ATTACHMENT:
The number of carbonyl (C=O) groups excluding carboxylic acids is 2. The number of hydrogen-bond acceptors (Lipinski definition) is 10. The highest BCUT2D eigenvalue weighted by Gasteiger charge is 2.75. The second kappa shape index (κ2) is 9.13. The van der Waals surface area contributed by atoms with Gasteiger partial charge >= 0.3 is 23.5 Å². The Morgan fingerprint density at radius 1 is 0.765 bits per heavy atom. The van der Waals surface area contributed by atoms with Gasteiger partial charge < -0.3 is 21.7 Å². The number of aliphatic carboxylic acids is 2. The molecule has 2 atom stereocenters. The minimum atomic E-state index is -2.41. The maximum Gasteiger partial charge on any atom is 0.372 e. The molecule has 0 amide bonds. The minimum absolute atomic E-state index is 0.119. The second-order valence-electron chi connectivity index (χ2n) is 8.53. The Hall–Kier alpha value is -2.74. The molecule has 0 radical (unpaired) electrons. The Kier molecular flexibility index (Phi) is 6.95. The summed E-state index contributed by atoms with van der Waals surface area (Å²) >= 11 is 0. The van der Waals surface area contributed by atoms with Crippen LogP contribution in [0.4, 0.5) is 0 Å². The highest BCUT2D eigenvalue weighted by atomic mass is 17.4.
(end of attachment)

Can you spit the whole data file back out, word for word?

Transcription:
The number of carbonyl (C=O) groups excluding carboxylic acids is 2. The number of hydrogen-bond acceptors (Lipinski definition) is 10. The highest BCUT2D eigenvalue weighted by Gasteiger charge is 2.75. The second kappa shape index (κ2) is 9.13. The van der Waals surface area contributed by atoms with Gasteiger partial charge >= 0.3 is 23.5 Å². The Morgan fingerprint density at radius 1 is 0.765 bits per heavy atom. The van der Waals surface area contributed by atoms with Gasteiger partial charge < -0.3 is 21.7 Å². The number of aliphatic carboxylic acids is 2. The molecule has 2 atom stereocenters. The minimum atomic E-state index is -2.41. The maximum Gasteiger partial charge on any atom is 0.372 e. The molecule has 0 amide bonds. The minimum absolute atomic E-state index is 0.119. The second-order valence-electron chi connectivity index (χ2n) is 8.53. The Hall–Kier alpha value is -2.74. The molecule has 0 radical (unpaired) electrons. The Kier molecular flexibility index (Phi) is 6.95. The summed E-state index contributed by atoms with van der Waals surface area (Å²) >= 11 is 0. The van der Waals surface area contributed by atoms with Crippen LogP contribution in [0.4, 0.5) is 0 Å². The highest BCUT2D eigenvalue weighted by atomic mass is 17.4.